New Mother Has to Go Back to Work Too Soon

Dear Mr. Dad: My husband and I just had a baby two months ago. I’ve been off work under the Family Leave Act until now and would like to take the remaining 4 or 5 weeks. But, unfortunately, we really need my salary to make ends meet. The prospect of leaving my baby (my husband needs to work full-time too) is making me miserable. I’m feeling like a terrible mother and I have no idea what I can do to feel better about this situation.

A: You may find this hard to believe (I certainly did), but the United States is one of only a handful of countries in the world without a paid family leave policy. Combine that with a tough economy and the social pressure many new moms feel to go back to work, and it’s no wonder that the average maternity leave is only 10 weeks. It’s even harder to believe (but true), that about 16 percent of new mothers taken between one and four weeks of leave, and a third don’t take leave at all, rushing back to work as soon as they’re physically able. That’s according to the latest data from HRSA (the Health Resources and Services Administration, which is part of the U.S. Department of Health and Human Services).

I’m sure some of those new moms are happy to be working again, but I’m betting that a lot more are, like you, miserable, beating themselves up for being bad mothers, and wishing they could quit their job. You’re not in an easy spot, but here are a few ideas that should help:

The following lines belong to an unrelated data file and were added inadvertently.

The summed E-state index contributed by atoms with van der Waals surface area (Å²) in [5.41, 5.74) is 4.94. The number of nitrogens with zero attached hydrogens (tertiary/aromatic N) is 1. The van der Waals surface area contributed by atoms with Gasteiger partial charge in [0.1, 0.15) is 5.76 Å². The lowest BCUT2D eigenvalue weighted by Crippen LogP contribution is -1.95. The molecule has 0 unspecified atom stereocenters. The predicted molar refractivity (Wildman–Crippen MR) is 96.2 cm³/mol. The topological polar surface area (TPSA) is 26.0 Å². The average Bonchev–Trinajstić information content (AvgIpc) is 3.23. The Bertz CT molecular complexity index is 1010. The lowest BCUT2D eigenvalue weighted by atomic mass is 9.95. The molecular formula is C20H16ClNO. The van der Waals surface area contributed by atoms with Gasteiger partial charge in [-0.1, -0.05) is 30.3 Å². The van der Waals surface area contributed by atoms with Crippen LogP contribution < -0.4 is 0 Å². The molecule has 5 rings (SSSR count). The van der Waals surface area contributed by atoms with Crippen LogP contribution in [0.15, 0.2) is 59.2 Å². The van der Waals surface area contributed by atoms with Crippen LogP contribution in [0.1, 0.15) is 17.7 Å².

Talk—and listen. A lot of couples in your situation tiptoe around the elephant in the room: money (or the lack of it). You and your husband have to buck that trend and start talking about finding a reasonable (and fiscally responsible) way of making sure that everyone’s needs are met, or that they’re at least taken into consideration. That means listening to each other carefully and respectfully and acknowledging the pressures that each of you face.

Get your childcare situation in order. Fear that the baby won’t be adequately cared for is what many new mothers—and fathers—find most unsettling about going back to work. Since you need your husband’s income as well as your own, make finding a trusted childcare provider a top priority.